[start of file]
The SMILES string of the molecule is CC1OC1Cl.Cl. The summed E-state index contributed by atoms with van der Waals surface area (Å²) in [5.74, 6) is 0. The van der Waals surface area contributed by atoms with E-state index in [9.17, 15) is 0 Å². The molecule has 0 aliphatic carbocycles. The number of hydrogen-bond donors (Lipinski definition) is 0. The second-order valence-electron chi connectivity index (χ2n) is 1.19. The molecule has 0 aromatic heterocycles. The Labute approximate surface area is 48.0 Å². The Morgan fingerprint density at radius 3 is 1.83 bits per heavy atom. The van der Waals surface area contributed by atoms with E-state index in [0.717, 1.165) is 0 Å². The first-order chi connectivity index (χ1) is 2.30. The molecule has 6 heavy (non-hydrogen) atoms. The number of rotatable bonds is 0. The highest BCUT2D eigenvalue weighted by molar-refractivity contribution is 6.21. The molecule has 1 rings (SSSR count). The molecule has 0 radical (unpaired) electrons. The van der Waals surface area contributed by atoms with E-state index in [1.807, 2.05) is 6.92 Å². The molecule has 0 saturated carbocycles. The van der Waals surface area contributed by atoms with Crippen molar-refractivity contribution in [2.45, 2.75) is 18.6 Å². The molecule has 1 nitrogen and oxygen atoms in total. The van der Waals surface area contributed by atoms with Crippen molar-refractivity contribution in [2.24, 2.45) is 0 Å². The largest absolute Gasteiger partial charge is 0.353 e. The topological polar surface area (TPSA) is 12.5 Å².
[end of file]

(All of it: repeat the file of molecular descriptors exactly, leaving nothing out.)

The SMILES string of the molecule is CC1OC1Cl.Cl. The summed E-state index contributed by atoms with van der Waals surface area (Å²) in [5.74, 6) is 0. The van der Waals surface area contributed by atoms with E-state index in [9.17, 15) is 0 Å². The molecule has 0 aliphatic carbocycles. The number of hydrogen-bond donors (Lipinski definition) is 0. The second-order valence-electron chi connectivity index (χ2n) is 1.19. The molecule has 0 aromatic heterocycles. The Labute approximate surface area is 48.0 Å². The Morgan fingerprint density at radius 3 is 1.83 bits per heavy atom. The van der Waals surface area contributed by atoms with E-state index in [0.717, 1.165) is 0 Å². The first-order chi connectivity index (χ1) is 2.30. The molecule has 6 heavy (non-hydrogen) atoms. The number of rotatable bonds is 0. The highest BCUT2D eigenvalue weighted by molar-refractivity contribution is 6.21. The molecule has 1 rings (SSSR count). The molecule has 0 radical (unpaired) electrons. The van der Waals surface area contributed by atoms with E-state index in [1.807, 2.05) is 6.92 Å². The molecule has 0 saturated carbocycles. The van der Waals surface area contributed by atoms with Crippen molar-refractivity contribution in [2.45, 2.75) is 18.6 Å². The molecule has 1 nitrogen and oxygen atoms in total. The van der Waals surface area contributed by atoms with Crippen molar-refractivity contribution in [2.24, 2.45) is 0 Å². The largest absolute Gasteiger partial charge is 0.353 e. The topological polar surface area (TPSA) is 12.5 Å².